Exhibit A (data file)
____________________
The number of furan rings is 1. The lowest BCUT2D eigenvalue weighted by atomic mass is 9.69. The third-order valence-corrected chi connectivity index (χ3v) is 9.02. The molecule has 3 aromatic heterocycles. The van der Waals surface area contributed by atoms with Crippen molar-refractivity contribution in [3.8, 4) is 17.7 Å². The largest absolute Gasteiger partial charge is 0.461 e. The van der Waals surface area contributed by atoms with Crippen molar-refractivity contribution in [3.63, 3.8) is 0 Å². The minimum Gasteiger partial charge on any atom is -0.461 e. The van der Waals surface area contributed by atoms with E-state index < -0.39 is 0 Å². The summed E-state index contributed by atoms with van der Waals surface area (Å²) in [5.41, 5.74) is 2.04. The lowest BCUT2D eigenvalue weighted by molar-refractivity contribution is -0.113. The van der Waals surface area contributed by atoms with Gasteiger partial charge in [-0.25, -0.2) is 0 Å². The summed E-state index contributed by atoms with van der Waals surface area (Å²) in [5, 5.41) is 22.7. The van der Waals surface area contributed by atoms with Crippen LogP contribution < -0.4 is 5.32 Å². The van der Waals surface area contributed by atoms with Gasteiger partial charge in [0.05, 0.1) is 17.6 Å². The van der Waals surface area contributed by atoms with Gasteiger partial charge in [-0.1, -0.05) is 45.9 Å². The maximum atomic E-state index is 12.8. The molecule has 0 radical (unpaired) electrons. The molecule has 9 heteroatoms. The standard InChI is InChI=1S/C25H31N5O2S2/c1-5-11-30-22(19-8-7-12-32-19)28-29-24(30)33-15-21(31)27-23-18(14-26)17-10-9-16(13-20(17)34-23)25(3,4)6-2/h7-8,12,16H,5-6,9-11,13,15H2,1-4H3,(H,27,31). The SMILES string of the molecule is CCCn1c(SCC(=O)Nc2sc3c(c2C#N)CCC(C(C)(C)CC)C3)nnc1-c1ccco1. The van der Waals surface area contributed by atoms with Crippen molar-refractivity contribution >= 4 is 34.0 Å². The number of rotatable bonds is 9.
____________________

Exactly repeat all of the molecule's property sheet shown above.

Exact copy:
The number of furan rings is 1. The lowest BCUT2D eigenvalue weighted by atomic mass is 9.69. The third-order valence-corrected chi connectivity index (χ3v) is 9.02. The molecule has 3 aromatic heterocycles. The van der Waals surface area contributed by atoms with Crippen molar-refractivity contribution in [3.8, 4) is 17.7 Å². The largest absolute Gasteiger partial charge is 0.461 e. The van der Waals surface area contributed by atoms with Crippen molar-refractivity contribution in [3.63, 3.8) is 0 Å². The minimum Gasteiger partial charge on any atom is -0.461 e. The van der Waals surface area contributed by atoms with E-state index < -0.39 is 0 Å². The summed E-state index contributed by atoms with van der Waals surface area (Å²) in [5.41, 5.74) is 2.04. The lowest BCUT2D eigenvalue weighted by molar-refractivity contribution is -0.113. The van der Waals surface area contributed by atoms with Gasteiger partial charge in [-0.25, -0.2) is 0 Å². The summed E-state index contributed by atoms with van der Waals surface area (Å²) in [5, 5.41) is 22.7. The van der Waals surface area contributed by atoms with Crippen LogP contribution < -0.4 is 5.32 Å². The van der Waals surface area contributed by atoms with Gasteiger partial charge in [0.05, 0.1) is 17.6 Å². The van der Waals surface area contributed by atoms with Gasteiger partial charge in [-0.1, -0.05) is 45.9 Å². The maximum atomic E-state index is 12.8. The molecule has 0 radical (unpaired) electrons. The molecule has 9 heteroatoms. The standard InChI is InChI=1S/C25H31N5O2S2/c1-5-11-30-22(19-8-7-12-32-19)28-29-24(30)33-15-21(31)27-23-18(14-26)17-10-9-16(13-20(17)34-23)25(3,4)6-2/h7-8,12,16H,5-6,9-11,13,15H2,1-4H3,(H,27,31). The SMILES string of the molecule is CCCn1c(SCC(=O)Nc2sc3c(c2C#N)CCC(C(C)(C)CC)C3)nnc1-c1ccco1. The van der Waals surface area contributed by atoms with Crippen molar-refractivity contribution >= 4 is 34.0 Å². The number of rotatable bonds is 9.